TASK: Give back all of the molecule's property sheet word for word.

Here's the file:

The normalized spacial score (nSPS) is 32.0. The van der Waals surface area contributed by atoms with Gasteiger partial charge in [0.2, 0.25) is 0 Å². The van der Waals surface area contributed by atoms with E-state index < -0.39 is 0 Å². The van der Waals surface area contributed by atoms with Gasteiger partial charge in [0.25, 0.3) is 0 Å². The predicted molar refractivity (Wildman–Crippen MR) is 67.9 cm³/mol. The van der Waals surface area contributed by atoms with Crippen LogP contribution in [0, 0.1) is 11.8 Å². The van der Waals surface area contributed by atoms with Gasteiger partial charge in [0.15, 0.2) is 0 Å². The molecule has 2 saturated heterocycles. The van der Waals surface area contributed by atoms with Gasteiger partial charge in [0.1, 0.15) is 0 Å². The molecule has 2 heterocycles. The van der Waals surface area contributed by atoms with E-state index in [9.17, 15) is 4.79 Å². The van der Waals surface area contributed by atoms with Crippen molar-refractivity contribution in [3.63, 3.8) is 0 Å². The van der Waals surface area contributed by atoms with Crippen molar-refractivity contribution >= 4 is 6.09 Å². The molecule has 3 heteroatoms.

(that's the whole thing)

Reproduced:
The normalized spacial score (nSPS) is 32.0. The van der Waals surface area contributed by atoms with Gasteiger partial charge in [0.2, 0.25) is 0 Å². The van der Waals surface area contributed by atoms with E-state index < -0.39 is 0 Å². The van der Waals surface area contributed by atoms with Gasteiger partial charge in [0.25, 0.3) is 0 Å². The predicted molar refractivity (Wildman–Crippen MR) is 67.9 cm³/mol. The van der Waals surface area contributed by atoms with Crippen LogP contribution in [0, 0.1) is 11.8 Å². The van der Waals surface area contributed by atoms with Gasteiger partial charge in [0.15, 0.2) is 0 Å². The molecule has 2 saturated heterocycles. The van der Waals surface area contributed by atoms with Gasteiger partial charge in [0.1, 0.15) is 0 Å². The molecule has 2 heterocycles. The van der Waals surface area contributed by atoms with E-state index in [9.17, 15) is 4.79 Å². The van der Waals surface area contributed by atoms with Crippen molar-refractivity contribution in [3.63, 3.8) is 0 Å². The van der Waals surface area contributed by atoms with Crippen molar-refractivity contribution >= 4 is 6.09 Å². The molecule has 3 heteroatoms.